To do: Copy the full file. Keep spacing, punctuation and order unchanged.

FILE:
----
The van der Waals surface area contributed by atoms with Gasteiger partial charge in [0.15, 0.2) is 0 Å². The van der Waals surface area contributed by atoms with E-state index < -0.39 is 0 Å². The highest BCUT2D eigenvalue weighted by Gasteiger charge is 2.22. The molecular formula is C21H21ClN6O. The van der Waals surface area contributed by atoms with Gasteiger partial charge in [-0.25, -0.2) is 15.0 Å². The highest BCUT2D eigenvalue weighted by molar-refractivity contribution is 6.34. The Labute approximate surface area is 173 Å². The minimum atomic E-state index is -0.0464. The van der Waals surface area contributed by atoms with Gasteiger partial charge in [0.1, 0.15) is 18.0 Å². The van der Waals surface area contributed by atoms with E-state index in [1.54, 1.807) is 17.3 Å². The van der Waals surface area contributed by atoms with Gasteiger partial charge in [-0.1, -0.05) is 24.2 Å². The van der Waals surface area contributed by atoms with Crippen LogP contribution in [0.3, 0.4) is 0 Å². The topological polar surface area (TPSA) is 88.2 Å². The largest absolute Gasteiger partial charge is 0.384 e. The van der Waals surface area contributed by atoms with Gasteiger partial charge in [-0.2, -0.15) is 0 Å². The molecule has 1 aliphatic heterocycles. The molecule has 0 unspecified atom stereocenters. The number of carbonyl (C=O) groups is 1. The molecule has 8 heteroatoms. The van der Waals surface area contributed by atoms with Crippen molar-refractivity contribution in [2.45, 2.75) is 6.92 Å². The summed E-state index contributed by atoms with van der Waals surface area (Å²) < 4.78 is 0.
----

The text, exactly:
The van der Waals surface area contributed by atoms with Gasteiger partial charge in [0.15, 0.2) is 0 Å². The van der Waals surface area contributed by atoms with E-state index < -0.39 is 0 Å². The highest BCUT2D eigenvalue weighted by Gasteiger charge is 2.22. The molecular formula is C21H21ClN6O. The van der Waals surface area contributed by atoms with Gasteiger partial charge in [-0.25, -0.2) is 15.0 Å². The highest BCUT2D eigenvalue weighted by molar-refractivity contribution is 6.34. The Labute approximate surface area is 173 Å². The minimum atomic E-state index is -0.0464. The van der Waals surface area contributed by atoms with Gasteiger partial charge in [0.1, 0.15) is 18.0 Å². The van der Waals surface area contributed by atoms with E-state index in [1.54, 1.807) is 17.3 Å². The van der Waals surface area contributed by atoms with Gasteiger partial charge in [-0.1, -0.05) is 24.2 Å². The van der Waals surface area contributed by atoms with Crippen LogP contribution in [0.3, 0.4) is 0 Å². The topological polar surface area (TPSA) is 88.2 Å². The largest absolute Gasteiger partial charge is 0.384 e. The van der Waals surface area contributed by atoms with Gasteiger partial charge in [-0.2, -0.15) is 0 Å². The molecule has 1 aliphatic heterocycles. The molecule has 0 unspecified atom stereocenters. The number of carbonyl (C=O) groups is 1. The molecule has 8 heteroatoms. The van der Waals surface area contributed by atoms with Crippen molar-refractivity contribution in [2.45, 2.75) is 6.92 Å². The summed E-state index contributed by atoms with van der Waals surface area (Å²) < 4.78 is 0.